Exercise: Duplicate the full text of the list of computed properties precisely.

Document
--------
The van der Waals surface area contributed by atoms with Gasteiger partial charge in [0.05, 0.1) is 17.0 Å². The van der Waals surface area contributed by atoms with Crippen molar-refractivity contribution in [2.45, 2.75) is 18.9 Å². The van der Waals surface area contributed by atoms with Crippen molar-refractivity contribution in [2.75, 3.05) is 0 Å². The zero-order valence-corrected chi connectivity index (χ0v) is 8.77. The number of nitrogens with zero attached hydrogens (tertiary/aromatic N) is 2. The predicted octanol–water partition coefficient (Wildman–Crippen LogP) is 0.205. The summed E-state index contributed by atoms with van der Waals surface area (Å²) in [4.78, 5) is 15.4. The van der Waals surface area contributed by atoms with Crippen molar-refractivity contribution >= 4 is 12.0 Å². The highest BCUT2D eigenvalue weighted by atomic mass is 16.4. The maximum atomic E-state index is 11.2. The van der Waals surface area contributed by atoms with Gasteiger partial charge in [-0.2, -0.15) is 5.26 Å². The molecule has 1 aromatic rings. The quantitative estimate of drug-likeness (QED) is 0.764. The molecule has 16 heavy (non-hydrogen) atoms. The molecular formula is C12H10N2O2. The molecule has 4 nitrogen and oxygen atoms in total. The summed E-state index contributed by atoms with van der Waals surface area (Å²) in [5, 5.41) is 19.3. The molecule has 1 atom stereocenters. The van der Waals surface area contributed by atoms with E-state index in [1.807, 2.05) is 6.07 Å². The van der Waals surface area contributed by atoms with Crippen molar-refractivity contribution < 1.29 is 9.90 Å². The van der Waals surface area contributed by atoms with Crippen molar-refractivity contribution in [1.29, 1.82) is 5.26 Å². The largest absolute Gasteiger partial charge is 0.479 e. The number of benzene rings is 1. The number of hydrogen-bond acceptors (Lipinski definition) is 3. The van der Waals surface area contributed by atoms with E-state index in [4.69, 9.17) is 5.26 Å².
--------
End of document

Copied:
The van der Waals surface area contributed by atoms with Gasteiger partial charge in [0.05, 0.1) is 17.0 Å². The van der Waals surface area contributed by atoms with Crippen molar-refractivity contribution in [2.45, 2.75) is 18.9 Å². The van der Waals surface area contributed by atoms with Crippen molar-refractivity contribution in [2.75, 3.05) is 0 Å². The zero-order valence-corrected chi connectivity index (χ0v) is 8.77. The number of nitrogens with zero attached hydrogens (tertiary/aromatic N) is 2. The predicted octanol–water partition coefficient (Wildman–Crippen LogP) is 0.205. The summed E-state index contributed by atoms with van der Waals surface area (Å²) in [4.78, 5) is 15.4. The van der Waals surface area contributed by atoms with Crippen molar-refractivity contribution >= 4 is 12.0 Å². The highest BCUT2D eigenvalue weighted by atomic mass is 16.4. The maximum atomic E-state index is 11.2. The van der Waals surface area contributed by atoms with Gasteiger partial charge in [-0.2, -0.15) is 5.26 Å². The molecule has 1 aromatic rings. The quantitative estimate of drug-likeness (QED) is 0.764. The molecule has 16 heavy (non-hydrogen) atoms. The molecular formula is C12H10N2O2. The molecule has 4 nitrogen and oxygen atoms in total. The summed E-state index contributed by atoms with van der Waals surface area (Å²) in [5, 5.41) is 19.3. The molecule has 1 atom stereocenters. The van der Waals surface area contributed by atoms with E-state index in [1.807, 2.05) is 6.07 Å². The van der Waals surface area contributed by atoms with Crippen molar-refractivity contribution < 1.29 is 9.90 Å². The van der Waals surface area contributed by atoms with Crippen molar-refractivity contribution in [1.29, 1.82) is 5.26 Å². The largest absolute Gasteiger partial charge is 0.479 e. The number of benzene rings is 1. The number of hydrogen-bond acceptors (Lipinski definition) is 3. The van der Waals surface area contributed by atoms with E-state index in [4.69, 9.17) is 5.26 Å².